This past week, I did the unthinkable. I reached up and took my dissertation off of the bookshelf. To be frank, it is probably only the second time that I’ve opened the work since I finished it approximately ten years ago! I dusted off the cover, broke the book open, and began to read. The subject of my study was the evangelistic preaching theory/style of Dr. Robert Hamblin. Hamblin carried many roles—pastor, evangelist, professor, denominational leader, etc. His fingerprints easily could be found upon the evangelistic strategies of Southern Baptists for many years. He even preached a revival meeting at Temple Baptist Church back in the day! And even though Dr. Bob was an interesting figure, I admit that my work wasn’t the most emotionally appealing piece of literature that I have encountered. Of course, Dr. Argile Smith once reminded me during the writing process that I could be famous or finished. (I chose the latter!) However, I did stumble over some treasured nuggets from Bob’s life, theology, and sermons.
For example, Hamblin held the firm conviction that every believer was called to testify of Christ. He even determined that the early church was “obsessed” with witnessing. I love that terminology! It communicates that believers were consumed by the Good News and its impact! They were passionate about the story of Christ and were driven to share it with others. And it all grew out of their own genuine experience with Christ. Sound familiar to Acts 4:20? This past Sunday night, Andy Stanley unpacked this verse for us and reminded us that two fishermen, Peter and John, simply spoke what they had seen and heard. (And by the way, thank God that more than 400 folks participated Sunday night in that focus!) The early believers could not “unhear” or “unsee” Christ, and neither can we! He has struck our lives, and we will never be the same!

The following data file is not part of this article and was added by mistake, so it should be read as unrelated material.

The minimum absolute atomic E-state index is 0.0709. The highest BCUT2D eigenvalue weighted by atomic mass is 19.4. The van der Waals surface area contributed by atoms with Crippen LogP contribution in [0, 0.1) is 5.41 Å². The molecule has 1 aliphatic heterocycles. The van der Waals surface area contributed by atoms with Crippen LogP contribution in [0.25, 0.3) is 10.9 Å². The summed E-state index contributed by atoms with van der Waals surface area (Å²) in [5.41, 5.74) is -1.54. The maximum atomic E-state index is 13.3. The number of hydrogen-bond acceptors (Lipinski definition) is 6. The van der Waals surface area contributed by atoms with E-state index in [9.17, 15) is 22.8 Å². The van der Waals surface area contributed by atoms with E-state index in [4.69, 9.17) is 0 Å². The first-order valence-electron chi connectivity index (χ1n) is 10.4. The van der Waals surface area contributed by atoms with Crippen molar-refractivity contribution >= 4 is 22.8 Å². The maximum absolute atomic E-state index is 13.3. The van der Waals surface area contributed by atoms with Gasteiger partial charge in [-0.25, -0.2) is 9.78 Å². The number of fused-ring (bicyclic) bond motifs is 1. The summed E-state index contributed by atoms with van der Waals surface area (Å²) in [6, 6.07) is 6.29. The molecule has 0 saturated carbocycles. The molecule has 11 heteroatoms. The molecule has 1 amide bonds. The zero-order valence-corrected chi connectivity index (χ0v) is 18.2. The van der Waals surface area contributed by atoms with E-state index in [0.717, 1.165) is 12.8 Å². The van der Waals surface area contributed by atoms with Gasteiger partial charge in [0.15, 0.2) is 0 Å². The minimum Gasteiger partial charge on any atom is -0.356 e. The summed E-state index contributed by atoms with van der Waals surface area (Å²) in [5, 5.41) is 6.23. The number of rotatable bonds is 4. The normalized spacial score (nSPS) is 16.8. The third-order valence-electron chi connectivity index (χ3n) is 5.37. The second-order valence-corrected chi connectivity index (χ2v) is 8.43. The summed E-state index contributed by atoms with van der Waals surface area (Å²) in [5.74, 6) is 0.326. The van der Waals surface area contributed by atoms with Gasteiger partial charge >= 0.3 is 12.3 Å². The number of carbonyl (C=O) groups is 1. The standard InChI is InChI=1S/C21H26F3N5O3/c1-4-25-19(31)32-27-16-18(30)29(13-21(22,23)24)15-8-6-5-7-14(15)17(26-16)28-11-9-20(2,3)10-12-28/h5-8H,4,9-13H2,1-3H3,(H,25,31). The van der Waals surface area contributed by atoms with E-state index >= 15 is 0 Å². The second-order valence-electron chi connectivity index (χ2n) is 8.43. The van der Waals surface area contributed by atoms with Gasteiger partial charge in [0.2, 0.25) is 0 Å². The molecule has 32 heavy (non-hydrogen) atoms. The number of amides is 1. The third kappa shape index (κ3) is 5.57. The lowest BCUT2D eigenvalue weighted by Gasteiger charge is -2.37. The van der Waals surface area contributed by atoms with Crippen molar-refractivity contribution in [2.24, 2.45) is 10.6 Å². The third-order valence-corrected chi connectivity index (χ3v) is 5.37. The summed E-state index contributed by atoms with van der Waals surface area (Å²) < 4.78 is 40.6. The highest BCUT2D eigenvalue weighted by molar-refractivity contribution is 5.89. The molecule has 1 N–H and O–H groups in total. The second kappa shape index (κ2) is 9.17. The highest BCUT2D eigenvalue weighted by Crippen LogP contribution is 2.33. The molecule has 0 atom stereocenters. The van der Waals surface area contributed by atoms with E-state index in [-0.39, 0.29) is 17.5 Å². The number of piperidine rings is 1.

Again, Hamblin believed the idea that “every Christian was a minister/witness” was instrumental in the early church’s success; and no doubt, that stance is still imperative for the church’s advancement today. As each believer is moved by his/her authentic experience in Christ, he or she naturally gives witness to that life change. And in the vein of New Testament believers, that distinctive witness finds expression in a variety of ways. Listen to Hamblin’s description of their efforts: “The church used many methods of evangelizing. They were personal soul-winners. They preached Christ. They went house to house witnessing for Christ, and they certainly used their impact on society as a method of evangelizing. . . In Acts itself, the believers use all of the facilities God gave them as tools for evangelism.” May we emulate that commitment in our day as we share the love of Christ! See you Sunday!